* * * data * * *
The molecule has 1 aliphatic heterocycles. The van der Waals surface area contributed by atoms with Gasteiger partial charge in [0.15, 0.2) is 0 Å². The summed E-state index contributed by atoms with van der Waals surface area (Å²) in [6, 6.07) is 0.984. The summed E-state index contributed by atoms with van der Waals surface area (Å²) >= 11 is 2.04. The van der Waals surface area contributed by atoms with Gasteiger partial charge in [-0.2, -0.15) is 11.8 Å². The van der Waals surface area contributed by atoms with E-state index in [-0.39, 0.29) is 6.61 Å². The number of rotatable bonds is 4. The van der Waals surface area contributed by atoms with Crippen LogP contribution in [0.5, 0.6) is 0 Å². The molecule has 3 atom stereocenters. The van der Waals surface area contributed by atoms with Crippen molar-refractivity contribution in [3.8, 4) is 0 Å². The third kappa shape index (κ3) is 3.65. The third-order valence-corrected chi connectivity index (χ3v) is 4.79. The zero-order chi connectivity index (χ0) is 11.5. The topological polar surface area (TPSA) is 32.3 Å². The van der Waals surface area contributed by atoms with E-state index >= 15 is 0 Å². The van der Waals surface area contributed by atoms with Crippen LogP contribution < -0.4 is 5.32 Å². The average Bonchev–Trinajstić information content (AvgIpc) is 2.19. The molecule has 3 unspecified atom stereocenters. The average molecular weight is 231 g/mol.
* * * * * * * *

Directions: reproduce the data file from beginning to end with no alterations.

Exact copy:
The molecule has 1 aliphatic heterocycles. The van der Waals surface area contributed by atoms with Gasteiger partial charge in [0.15, 0.2) is 0 Å². The summed E-state index contributed by atoms with van der Waals surface area (Å²) in [6, 6.07) is 0.984. The summed E-state index contributed by atoms with van der Waals surface area (Å²) >= 11 is 2.04. The van der Waals surface area contributed by atoms with Gasteiger partial charge in [-0.2, -0.15) is 11.8 Å². The van der Waals surface area contributed by atoms with E-state index in [-0.39, 0.29) is 6.61 Å². The number of rotatable bonds is 4. The van der Waals surface area contributed by atoms with Crippen LogP contribution in [0.5, 0.6) is 0 Å². The molecule has 3 atom stereocenters. The van der Waals surface area contributed by atoms with Crippen molar-refractivity contribution in [3.8, 4) is 0 Å². The third kappa shape index (κ3) is 3.65. The third-order valence-corrected chi connectivity index (χ3v) is 4.79. The zero-order chi connectivity index (χ0) is 11.5. The topological polar surface area (TPSA) is 32.3 Å². The van der Waals surface area contributed by atoms with E-state index >= 15 is 0 Å². The van der Waals surface area contributed by atoms with Crippen LogP contribution < -0.4 is 5.32 Å². The average Bonchev–Trinajstić information content (AvgIpc) is 2.19. The molecule has 3 unspecified atom stereocenters. The average molecular weight is 231 g/mol.